He filed a suit claiming reimbursement of his losses from the defendant. The court in this case said that the plaintiff had implicitly agreed to the presence of the risks of a water storage tank located next to his shop by accepting the defendant's premises on rent, thus the court determined that the defendant was not accountable.

Common Benefit:
This exception of strict liability follows the principle of 'Volenti Non Fit Injuria'. The defendant will not be held accountable if the conduct or escape of the harmful thing was done for the mutual advantage of the defendant and plaintiff.

For example, if A and B are neighbours and share a water source that is on A's property, and if the water leaks and harms B, he cannot sue for damages because A is not responsible for the harm.

In the case of Box v. Jubb[5], The plaintiff, who lived in the same multi-story building as the defendant, had property damaged as a result of the defendant's reservoir overflowing, which was caused in part by the defendant's actions and in part by the neighbouring reservoir owners' actions. The water reservoirs were created with the common good of all occupants of the multi-story building, both the plaintiff and the defendant, in mind, hence the defendant was not held accountable.

Act Of Stranger:
The defendant will not be accountable under this exception if the harm was caused by an act of a stranger who neither serves the defendant nor is subject to the defendant's control. The term "third party" denotes a person who is neither the defendant's employee nor under the defendant's control or bound by any contract. But the defendant must exercise due caution in cases when the actions of the third party can be predicted. He will be held accountable if not.

For instance, if in the Rylands v. Fletcher case, the leak of water from the reservoir have occurred due to an act of any third person on whom the defendant doesn't have any control, then the defendant will not be held liable.

In Rickards vs. Lothian[6] case, unknown individuals left the tap open while blocking the waste pipe of a washbasin that belonged to the defendant but was otherwise under his control. Due to the damage the strangers had made, the water overflowed, damaging the plaintiff's belongings. As this was a stranger's act that the defendant could not have expected, the defendant was not held accountable. However, the defendant must take reasonable care and apply due diligence to stop the act from happening when the defendant may foresee the stranger's action and prevent harm from occurring.

Act Of God Or Vis-Major:

The phrase "act of God" means a situation that is unavoidable and uncontrollable by any human agency. Even with prudence and forethought, such acts cannot be stopped because they only occur for natural reasons. If the release of the toxic substance was caused by an unforeseeable, uncontrollable natural catastrophe, the defendant would not be responsible for the damage.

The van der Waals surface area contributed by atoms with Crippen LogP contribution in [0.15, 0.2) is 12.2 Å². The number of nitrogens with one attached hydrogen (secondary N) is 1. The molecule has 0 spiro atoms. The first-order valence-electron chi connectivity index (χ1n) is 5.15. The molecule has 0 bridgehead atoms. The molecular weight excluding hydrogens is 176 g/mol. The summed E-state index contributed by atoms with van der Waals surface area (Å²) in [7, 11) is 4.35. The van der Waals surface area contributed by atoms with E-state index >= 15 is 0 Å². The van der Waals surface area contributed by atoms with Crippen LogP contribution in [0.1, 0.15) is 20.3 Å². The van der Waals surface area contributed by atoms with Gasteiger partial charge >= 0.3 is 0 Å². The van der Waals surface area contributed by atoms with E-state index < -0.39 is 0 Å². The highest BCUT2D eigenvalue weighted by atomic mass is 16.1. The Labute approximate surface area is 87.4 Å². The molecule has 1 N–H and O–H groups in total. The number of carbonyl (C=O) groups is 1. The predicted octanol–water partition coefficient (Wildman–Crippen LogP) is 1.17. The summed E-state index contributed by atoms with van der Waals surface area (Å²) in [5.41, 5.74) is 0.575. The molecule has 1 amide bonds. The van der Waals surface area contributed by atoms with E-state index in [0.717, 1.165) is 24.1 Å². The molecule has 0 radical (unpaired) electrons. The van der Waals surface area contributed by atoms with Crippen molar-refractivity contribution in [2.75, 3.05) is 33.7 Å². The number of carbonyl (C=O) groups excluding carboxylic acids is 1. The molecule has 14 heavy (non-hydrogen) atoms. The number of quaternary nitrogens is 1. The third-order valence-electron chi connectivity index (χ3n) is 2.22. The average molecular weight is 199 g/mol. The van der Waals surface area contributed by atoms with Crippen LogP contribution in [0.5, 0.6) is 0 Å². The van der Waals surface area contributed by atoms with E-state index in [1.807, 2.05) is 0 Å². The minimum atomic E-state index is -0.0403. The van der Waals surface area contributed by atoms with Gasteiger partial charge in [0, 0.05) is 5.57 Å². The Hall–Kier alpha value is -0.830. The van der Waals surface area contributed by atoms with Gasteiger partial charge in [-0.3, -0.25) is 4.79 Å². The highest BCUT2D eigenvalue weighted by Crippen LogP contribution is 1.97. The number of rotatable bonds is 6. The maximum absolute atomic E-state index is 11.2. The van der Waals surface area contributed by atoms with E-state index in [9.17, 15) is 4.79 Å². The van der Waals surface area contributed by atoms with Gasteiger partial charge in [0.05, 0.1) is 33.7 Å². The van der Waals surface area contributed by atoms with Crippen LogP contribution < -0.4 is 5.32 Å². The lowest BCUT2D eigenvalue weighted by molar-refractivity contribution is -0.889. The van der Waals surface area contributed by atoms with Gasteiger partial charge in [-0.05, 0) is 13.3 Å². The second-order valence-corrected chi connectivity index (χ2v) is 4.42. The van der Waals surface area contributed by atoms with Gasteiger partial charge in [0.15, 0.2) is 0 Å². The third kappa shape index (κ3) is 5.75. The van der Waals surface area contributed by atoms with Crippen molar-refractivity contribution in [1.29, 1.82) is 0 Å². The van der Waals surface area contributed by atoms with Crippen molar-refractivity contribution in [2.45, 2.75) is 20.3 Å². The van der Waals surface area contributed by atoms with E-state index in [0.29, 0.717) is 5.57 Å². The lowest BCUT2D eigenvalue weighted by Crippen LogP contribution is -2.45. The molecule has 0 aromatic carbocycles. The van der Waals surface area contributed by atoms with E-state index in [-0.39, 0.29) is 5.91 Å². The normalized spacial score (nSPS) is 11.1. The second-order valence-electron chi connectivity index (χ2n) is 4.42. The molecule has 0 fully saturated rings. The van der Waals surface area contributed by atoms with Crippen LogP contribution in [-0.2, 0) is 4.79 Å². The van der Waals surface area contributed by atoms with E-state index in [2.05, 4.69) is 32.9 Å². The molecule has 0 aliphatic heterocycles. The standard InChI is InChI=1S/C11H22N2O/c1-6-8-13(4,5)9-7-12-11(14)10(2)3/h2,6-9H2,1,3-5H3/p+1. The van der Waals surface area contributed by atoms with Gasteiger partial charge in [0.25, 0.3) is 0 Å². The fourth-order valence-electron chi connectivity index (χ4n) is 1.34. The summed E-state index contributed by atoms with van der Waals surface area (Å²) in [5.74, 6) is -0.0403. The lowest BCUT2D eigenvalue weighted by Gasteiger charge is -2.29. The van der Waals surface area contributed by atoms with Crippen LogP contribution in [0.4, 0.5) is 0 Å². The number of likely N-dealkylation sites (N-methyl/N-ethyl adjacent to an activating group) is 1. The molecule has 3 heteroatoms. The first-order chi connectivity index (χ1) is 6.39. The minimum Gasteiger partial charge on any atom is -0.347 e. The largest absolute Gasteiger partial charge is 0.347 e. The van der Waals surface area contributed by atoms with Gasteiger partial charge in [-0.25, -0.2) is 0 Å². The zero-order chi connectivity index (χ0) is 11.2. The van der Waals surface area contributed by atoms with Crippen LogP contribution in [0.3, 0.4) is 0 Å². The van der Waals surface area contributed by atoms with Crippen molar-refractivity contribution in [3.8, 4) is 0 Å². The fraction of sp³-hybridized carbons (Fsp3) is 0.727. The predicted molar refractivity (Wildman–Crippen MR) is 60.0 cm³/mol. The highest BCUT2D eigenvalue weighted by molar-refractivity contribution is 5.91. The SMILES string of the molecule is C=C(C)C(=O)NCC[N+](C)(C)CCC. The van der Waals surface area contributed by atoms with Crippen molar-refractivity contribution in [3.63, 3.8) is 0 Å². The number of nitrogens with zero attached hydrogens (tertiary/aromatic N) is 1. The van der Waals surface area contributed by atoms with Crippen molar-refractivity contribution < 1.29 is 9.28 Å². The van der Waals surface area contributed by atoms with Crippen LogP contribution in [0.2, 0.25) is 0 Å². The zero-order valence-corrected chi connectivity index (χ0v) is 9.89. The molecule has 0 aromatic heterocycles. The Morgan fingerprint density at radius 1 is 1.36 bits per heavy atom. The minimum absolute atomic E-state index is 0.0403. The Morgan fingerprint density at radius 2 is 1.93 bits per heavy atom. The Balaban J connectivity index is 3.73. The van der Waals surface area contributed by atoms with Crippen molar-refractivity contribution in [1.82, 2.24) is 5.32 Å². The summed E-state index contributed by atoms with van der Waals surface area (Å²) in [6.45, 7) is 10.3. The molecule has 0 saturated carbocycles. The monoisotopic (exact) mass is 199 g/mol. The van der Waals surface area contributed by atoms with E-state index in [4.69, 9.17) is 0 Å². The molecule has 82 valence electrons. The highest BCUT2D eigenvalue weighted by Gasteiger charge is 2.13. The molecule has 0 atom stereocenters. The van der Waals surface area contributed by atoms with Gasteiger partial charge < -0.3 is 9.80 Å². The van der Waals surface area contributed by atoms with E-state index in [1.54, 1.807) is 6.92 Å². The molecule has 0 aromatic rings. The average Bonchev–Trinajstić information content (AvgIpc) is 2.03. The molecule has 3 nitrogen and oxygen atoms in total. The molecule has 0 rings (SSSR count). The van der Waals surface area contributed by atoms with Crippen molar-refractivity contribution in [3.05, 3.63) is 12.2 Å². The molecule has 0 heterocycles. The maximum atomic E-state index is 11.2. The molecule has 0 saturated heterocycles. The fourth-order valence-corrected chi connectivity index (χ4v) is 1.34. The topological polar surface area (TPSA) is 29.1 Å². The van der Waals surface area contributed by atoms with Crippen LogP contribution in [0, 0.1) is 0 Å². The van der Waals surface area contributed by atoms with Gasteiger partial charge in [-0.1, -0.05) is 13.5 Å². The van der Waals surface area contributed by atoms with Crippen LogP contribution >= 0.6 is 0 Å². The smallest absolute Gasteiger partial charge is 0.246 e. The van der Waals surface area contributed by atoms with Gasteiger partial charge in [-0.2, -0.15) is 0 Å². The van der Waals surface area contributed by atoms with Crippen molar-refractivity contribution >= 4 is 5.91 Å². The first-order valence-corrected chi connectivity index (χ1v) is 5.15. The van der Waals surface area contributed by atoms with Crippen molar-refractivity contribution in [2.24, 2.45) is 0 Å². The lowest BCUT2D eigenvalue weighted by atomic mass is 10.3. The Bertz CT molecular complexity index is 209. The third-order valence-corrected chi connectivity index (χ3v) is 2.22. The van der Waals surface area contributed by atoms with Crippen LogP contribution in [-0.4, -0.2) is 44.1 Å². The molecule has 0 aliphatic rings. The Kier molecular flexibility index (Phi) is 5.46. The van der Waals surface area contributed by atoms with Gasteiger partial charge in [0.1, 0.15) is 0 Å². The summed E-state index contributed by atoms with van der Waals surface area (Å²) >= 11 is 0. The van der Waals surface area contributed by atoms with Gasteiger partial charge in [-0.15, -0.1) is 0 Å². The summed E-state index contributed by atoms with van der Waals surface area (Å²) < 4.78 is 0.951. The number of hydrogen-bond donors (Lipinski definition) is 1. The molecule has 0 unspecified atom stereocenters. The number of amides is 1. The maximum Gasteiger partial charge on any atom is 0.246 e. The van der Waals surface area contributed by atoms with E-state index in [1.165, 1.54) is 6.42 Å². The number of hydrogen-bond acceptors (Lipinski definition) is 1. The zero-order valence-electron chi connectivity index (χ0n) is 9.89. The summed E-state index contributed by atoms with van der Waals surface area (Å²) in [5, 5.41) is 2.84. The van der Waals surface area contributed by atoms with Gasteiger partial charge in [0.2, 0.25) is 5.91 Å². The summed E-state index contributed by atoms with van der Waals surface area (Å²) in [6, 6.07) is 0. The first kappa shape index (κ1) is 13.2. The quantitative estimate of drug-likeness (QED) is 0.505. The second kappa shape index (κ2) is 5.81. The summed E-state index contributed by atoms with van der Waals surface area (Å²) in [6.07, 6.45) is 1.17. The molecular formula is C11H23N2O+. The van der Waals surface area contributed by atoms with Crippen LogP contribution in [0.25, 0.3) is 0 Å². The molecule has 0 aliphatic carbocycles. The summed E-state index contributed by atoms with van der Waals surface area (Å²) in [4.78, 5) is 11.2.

For instance, if there is a lake in the defendant's land but due to excessive rainfall, the water in the lake spread over the entire surrounding damaging the plaintiff's goods. In such scenario, the defendant will not be held responsible as the excessive rainfall is beyond him or any human's control. Therefore, this situation will come under the ambit of Act of God.

In the case of Blyth v. Birmingham Water Works Co[7], The defendants had built water lines that were sufficiently durable to withstand intense frost. That year, an unexpectedly harsh frost caused the pipes to burst, severely damaging the plaintiff's property. Although frost is a natural occurrence, it was decided that its unexpectedly extreme incidence may be referred to an act of God, acquitting the defendants of any responsibility.

Also, in Nichols v. Marshland[8], on his property, the defendant has a number of man-made lakes. Four of the plaintiff's bridges were lost as a result of extraordinary rain that had never before been seen in live memory causing the banks of the lakes to break. It was decided that the defendant was not responsible because the plaintiff's bridges were destroyed by an act of God.

Statutory Authority:
A defence to a tort claim is an act that was carried out with state authorization. When the action falls under the rule of Strict Liability, the defence is likewise admissible. However, statutory power cannot be used as a justification where there is negligence.

In Green v. Chelsea waterworks & Co.[9], the defendants were required by law to keep a consistent supply of water available. A few pipes broke naturally during the course of the operation and without any negligence on the side of the company, harming the plaintiff's premises nearby. The Company was not held responsible for any damages because they had been required to do so by law.

Exceptions to the rule of Strict Liability provides the defendant with remedies against being held liable under strict liability. Even if the damage caused by the act done fulfils all the requirements of the rule of strict liability but the act done includes any one of the exceptions then the defendant will have a defence against strict liability and can escape the liability of being held responsible. But the onus to prove the defences of strict liability lies on the defendant, if proven, he/she cannot be held liable.

  1. Rylands' v. Fletcher (1868) LR 3 HL 330
  2. Ponting v. Noakes 1894, 2 QB 281
  3. Eastern and South African Telegraph Co. Ltd. v. Capetown Tramways Co., 1902, UKPC 14
  4. Peters vs. Prince of Wales Theatre Ltd. Birmingham, 1942, 2 ALL ER 533
  5. Box v. Jubb, 1879, 4 Ex D 76
  6. Rickards vs. Lothian 1913, AC 263
  7. Blyth v. Birmingham Water Works Co., 1856 11 Ex Ch 781
  8. Nichols v. Marshland, [(1876) 2 ExD1]
  9. Green v. Chelsea waterworks & Co., 1894, 70 L.T. 547